Using Team Foundation Server with the Eclipse IDE


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The following should be possible with any basic Eclipse installation, but I’ve used Eclipse for Testers with a Python editor add-on. The IDE is freely-available, is highly customisable and can be installed on Linux. With the TFS Plug-in for Eclipse, developers can still use TFS for comms even when they don’t have access to certain editions of Visual Studio or their main developer tools are on a Linux system.


Server Connection
Selecting ‘Window > Open Perspective‘ will open the Team Explorer panel to the right of the workspace. As you can see, it’s near identical to the one in Visual Studio. If a Team Foundation Server was accessed from the local system before, the server address(es) will be listed when the Connect to Team Projects icon is clicked.


Version Control #2
Eclipse and the TFS plug-in also provide the version control features outlined in my last post. Developers can see the source changes on the TFS server and the file histories, but can they upload changes to the server? After all, the whole point of TFS is communication, right?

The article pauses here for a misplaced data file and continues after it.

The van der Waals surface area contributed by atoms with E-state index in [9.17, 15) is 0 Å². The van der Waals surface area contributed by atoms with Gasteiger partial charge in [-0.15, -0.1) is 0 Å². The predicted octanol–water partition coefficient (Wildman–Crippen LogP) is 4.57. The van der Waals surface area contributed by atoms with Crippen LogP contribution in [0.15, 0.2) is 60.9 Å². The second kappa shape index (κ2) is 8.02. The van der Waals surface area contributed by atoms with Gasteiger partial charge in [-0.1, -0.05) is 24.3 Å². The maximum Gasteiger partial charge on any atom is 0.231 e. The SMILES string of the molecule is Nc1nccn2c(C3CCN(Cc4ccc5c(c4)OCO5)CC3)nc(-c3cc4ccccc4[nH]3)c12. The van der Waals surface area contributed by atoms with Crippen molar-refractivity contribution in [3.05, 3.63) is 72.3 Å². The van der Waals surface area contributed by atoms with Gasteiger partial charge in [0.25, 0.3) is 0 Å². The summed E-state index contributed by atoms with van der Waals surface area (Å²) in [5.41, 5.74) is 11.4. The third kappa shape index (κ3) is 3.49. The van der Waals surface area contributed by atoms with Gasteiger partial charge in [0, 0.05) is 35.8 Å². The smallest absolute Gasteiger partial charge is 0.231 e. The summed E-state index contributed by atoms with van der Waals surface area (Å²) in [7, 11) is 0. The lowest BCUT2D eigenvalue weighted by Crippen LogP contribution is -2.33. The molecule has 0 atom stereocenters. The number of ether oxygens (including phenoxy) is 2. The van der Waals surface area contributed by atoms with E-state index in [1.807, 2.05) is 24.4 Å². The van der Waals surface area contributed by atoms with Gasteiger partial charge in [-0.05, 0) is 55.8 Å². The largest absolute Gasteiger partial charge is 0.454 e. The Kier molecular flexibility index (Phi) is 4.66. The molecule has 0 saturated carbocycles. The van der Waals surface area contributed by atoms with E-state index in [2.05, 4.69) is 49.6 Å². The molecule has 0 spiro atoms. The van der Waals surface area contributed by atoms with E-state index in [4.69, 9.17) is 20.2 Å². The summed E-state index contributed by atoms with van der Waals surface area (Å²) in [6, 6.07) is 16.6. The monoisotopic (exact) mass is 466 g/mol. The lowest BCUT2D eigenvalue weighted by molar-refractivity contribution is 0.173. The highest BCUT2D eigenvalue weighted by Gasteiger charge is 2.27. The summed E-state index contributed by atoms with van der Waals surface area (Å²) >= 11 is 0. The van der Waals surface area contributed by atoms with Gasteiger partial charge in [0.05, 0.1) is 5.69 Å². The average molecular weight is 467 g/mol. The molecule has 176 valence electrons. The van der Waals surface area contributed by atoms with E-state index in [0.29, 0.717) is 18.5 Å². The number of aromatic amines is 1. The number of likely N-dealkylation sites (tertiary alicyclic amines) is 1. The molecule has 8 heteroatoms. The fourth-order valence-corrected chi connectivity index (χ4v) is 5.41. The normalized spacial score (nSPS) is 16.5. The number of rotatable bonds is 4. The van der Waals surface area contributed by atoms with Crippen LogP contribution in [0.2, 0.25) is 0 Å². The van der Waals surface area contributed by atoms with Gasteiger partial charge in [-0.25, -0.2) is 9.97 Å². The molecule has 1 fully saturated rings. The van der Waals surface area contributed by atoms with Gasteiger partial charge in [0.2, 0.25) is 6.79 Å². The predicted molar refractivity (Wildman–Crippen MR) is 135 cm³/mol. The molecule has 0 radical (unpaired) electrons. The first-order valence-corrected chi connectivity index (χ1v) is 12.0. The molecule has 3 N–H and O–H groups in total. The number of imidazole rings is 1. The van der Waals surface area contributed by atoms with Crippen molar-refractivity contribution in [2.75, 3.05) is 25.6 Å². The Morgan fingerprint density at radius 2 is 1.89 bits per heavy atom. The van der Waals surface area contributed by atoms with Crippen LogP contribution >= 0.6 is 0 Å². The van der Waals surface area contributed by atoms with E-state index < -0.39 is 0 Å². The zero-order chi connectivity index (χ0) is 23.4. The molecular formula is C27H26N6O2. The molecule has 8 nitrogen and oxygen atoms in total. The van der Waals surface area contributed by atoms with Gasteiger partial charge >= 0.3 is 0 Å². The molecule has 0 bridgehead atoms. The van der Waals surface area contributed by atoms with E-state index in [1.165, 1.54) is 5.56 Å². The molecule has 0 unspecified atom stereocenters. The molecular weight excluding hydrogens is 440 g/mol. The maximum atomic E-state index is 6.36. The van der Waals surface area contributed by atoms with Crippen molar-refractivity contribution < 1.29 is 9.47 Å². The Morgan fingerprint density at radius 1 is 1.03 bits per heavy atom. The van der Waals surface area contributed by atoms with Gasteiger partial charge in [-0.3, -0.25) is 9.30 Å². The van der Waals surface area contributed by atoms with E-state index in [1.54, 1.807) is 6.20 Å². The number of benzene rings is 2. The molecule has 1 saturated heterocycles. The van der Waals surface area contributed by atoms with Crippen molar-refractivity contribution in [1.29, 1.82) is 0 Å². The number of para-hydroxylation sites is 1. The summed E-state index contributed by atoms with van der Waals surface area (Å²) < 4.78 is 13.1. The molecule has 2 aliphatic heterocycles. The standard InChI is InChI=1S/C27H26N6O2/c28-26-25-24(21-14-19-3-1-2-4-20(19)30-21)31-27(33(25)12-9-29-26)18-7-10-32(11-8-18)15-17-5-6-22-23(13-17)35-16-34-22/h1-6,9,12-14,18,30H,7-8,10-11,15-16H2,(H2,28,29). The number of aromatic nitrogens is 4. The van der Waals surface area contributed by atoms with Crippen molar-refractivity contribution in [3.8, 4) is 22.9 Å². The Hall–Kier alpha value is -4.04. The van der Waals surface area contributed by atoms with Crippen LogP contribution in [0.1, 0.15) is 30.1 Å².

To find out, I created a new project in Eclipse, and a text file within it called ‘testFromEclipse.txt‘. For this you’ll need the Project Explorer view (‘Window > Show View > Other‘).


To get a saved project onto the server, we right-click the top entry in the Project Explorer, then select ‘Team > Share Project…‘. Follow the next dialogue options, ensuring the project is loaded into the correct location on the server.


The resulting changes will then appear in the Team Explorer panel. We get a list of Included Changes and Excluded Changes, plus the Check In button.


It might be a good idea to check the TFS web portal to ensure the changes were uploaded from the IDE.


We could also check whether the project and its change history are available through the Source Control Explorer in Visual Studio.

Changes as Features
Changes can be annotated in the web portal by visiting the Changesets page under the CODE tab. Here comments can be added to the ‘solution’ or any of the project files, so others know what changes were made.